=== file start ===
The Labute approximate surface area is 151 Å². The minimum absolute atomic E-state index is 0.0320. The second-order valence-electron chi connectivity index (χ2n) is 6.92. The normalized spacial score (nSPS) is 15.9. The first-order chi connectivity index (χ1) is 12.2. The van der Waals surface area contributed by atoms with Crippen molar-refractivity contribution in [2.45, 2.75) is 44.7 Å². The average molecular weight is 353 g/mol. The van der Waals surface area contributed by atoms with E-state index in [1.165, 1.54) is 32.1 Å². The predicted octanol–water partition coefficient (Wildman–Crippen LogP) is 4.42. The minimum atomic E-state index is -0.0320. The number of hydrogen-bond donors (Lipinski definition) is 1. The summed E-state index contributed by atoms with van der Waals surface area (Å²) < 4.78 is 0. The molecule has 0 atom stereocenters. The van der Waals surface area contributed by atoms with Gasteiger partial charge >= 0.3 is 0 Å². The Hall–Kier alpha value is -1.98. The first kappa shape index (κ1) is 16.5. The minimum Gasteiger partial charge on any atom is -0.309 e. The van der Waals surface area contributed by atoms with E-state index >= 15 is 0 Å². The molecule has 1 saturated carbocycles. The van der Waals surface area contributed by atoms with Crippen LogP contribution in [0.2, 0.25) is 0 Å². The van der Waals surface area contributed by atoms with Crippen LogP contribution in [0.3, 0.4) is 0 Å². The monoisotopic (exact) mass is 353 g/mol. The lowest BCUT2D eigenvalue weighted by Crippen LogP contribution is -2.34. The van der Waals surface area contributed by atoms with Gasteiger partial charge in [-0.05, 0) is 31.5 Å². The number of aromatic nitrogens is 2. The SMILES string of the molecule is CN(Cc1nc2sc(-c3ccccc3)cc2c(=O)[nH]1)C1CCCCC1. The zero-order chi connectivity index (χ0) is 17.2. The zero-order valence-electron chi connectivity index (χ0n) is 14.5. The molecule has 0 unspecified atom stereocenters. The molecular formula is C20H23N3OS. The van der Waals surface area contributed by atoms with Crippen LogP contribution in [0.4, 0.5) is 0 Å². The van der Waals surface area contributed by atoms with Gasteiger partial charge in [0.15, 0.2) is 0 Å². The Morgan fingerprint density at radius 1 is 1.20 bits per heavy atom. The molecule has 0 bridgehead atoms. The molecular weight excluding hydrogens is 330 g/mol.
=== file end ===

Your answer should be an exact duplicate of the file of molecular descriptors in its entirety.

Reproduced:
The Labute approximate surface area is 151 Å². The minimum absolute atomic E-state index is 0.0320. The second-order valence-electron chi connectivity index (χ2n) is 6.92. The normalized spacial score (nSPS) is 15.9. The first-order chi connectivity index (χ1) is 12.2. The van der Waals surface area contributed by atoms with Crippen molar-refractivity contribution in [2.45, 2.75) is 44.7 Å². The average molecular weight is 353 g/mol. The van der Waals surface area contributed by atoms with E-state index in [1.165, 1.54) is 32.1 Å². The predicted octanol–water partition coefficient (Wildman–Crippen LogP) is 4.42. The minimum atomic E-state index is -0.0320. The number of hydrogen-bond donors (Lipinski definition) is 1. The summed E-state index contributed by atoms with van der Waals surface area (Å²) < 4.78 is 0. The molecule has 0 atom stereocenters. The van der Waals surface area contributed by atoms with Gasteiger partial charge >= 0.3 is 0 Å². The Hall–Kier alpha value is -1.98. The first kappa shape index (κ1) is 16.5. The minimum Gasteiger partial charge on any atom is -0.309 e. The van der Waals surface area contributed by atoms with E-state index >= 15 is 0 Å². The molecule has 1 saturated carbocycles. The van der Waals surface area contributed by atoms with Crippen LogP contribution in [0.2, 0.25) is 0 Å². The van der Waals surface area contributed by atoms with Crippen LogP contribution in [0.3, 0.4) is 0 Å². The monoisotopic (exact) mass is 353 g/mol. The lowest BCUT2D eigenvalue weighted by Crippen LogP contribution is -2.34. The van der Waals surface area contributed by atoms with Gasteiger partial charge in [-0.05, 0) is 31.5 Å². The number of aromatic nitrogens is 2. The SMILES string of the molecule is CN(Cc1nc2sc(-c3ccccc3)cc2c(=O)[nH]1)C1CCCCC1. The zero-order chi connectivity index (χ0) is 17.2. The zero-order valence-electron chi connectivity index (χ0n) is 14.5. The molecule has 0 unspecified atom stereocenters. The molecular formula is C20H23N3OS. The van der Waals surface area contributed by atoms with Crippen LogP contribution in [0.4, 0.5) is 0 Å². The van der Waals surface area contributed by atoms with Gasteiger partial charge in [0.15, 0.2) is 0 Å². The Morgan fingerprint density at radius 1 is 1.20 bits per heavy atom. The molecule has 0 bridgehead atoms. The molecular weight excluding hydrogens is 330 g/mol.